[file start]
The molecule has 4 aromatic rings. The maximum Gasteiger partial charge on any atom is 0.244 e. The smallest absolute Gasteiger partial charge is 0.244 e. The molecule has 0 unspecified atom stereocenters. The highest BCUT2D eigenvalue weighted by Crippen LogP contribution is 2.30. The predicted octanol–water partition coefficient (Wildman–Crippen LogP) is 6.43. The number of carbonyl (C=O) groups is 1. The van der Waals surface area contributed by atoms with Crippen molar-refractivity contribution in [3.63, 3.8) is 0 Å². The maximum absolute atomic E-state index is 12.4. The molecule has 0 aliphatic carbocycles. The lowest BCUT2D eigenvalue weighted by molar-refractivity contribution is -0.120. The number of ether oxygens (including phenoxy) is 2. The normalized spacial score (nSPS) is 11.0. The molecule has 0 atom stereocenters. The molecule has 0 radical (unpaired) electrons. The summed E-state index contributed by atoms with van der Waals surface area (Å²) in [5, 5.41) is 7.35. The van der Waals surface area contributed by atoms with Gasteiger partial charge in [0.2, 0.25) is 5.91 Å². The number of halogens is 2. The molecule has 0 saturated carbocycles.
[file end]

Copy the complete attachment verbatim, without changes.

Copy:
The molecule has 4 aromatic rings. The maximum Gasteiger partial charge on any atom is 0.244 e. The smallest absolute Gasteiger partial charge is 0.244 e. The molecule has 0 unspecified atom stereocenters. The highest BCUT2D eigenvalue weighted by Crippen LogP contribution is 2.30. The predicted octanol–water partition coefficient (Wildman–Crippen LogP) is 6.43. The number of carbonyl (C=O) groups is 1. The van der Waals surface area contributed by atoms with Crippen molar-refractivity contribution in [3.63, 3.8) is 0 Å². The maximum absolute atomic E-state index is 12.4. The molecule has 0 aliphatic carbocycles. The lowest BCUT2D eigenvalue weighted by molar-refractivity contribution is -0.120. The number of ether oxygens (including phenoxy) is 2. The normalized spacial score (nSPS) is 11.0. The molecule has 0 atom stereocenters. The molecule has 0 radical (unpaired) electrons. The summed E-state index contributed by atoms with van der Waals surface area (Å²) in [5, 5.41) is 7.35. The van der Waals surface area contributed by atoms with Gasteiger partial charge in [0.2, 0.25) is 5.91 Å². The number of halogens is 2. The molecule has 0 saturated carbocycles.